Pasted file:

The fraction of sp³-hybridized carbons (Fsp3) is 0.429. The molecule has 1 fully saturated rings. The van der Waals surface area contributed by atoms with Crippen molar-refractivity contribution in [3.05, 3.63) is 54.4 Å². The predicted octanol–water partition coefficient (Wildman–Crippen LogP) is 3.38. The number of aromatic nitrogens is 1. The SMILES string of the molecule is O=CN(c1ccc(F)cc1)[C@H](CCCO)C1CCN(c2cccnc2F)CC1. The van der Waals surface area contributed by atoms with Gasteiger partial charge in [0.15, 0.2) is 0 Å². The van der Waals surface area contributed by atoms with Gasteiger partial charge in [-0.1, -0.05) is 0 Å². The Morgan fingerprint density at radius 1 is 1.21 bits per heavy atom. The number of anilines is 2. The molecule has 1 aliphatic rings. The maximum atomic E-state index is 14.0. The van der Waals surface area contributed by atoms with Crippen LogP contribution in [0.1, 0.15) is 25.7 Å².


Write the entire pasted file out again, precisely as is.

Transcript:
The fraction of sp³-hybridized carbons (Fsp3) is 0.429. The molecule has 1 fully saturated rings. The van der Waals surface area contributed by atoms with Crippen molar-refractivity contribution in [3.05, 3.63) is 54.4 Å². The predicted octanol–water partition coefficient (Wildman–Crippen LogP) is 3.38. The number of aromatic nitrogens is 1. The SMILES string of the molecule is O=CN(c1ccc(F)cc1)[C@H](CCCO)C1CCN(c2cccnc2F)CC1. The van der Waals surface area contributed by atoms with Gasteiger partial charge in [0.15, 0.2) is 0 Å². The van der Waals surface area contributed by atoms with Gasteiger partial charge in [-0.1, -0.05) is 0 Å². The Morgan fingerprint density at radius 1 is 1.21 bits per heavy atom. The number of anilines is 2. The molecule has 1 aliphatic rings. The maximum atomic E-state index is 14.0. The van der Waals surface area contributed by atoms with Crippen LogP contribution in [0.1, 0.15) is 25.7 Å².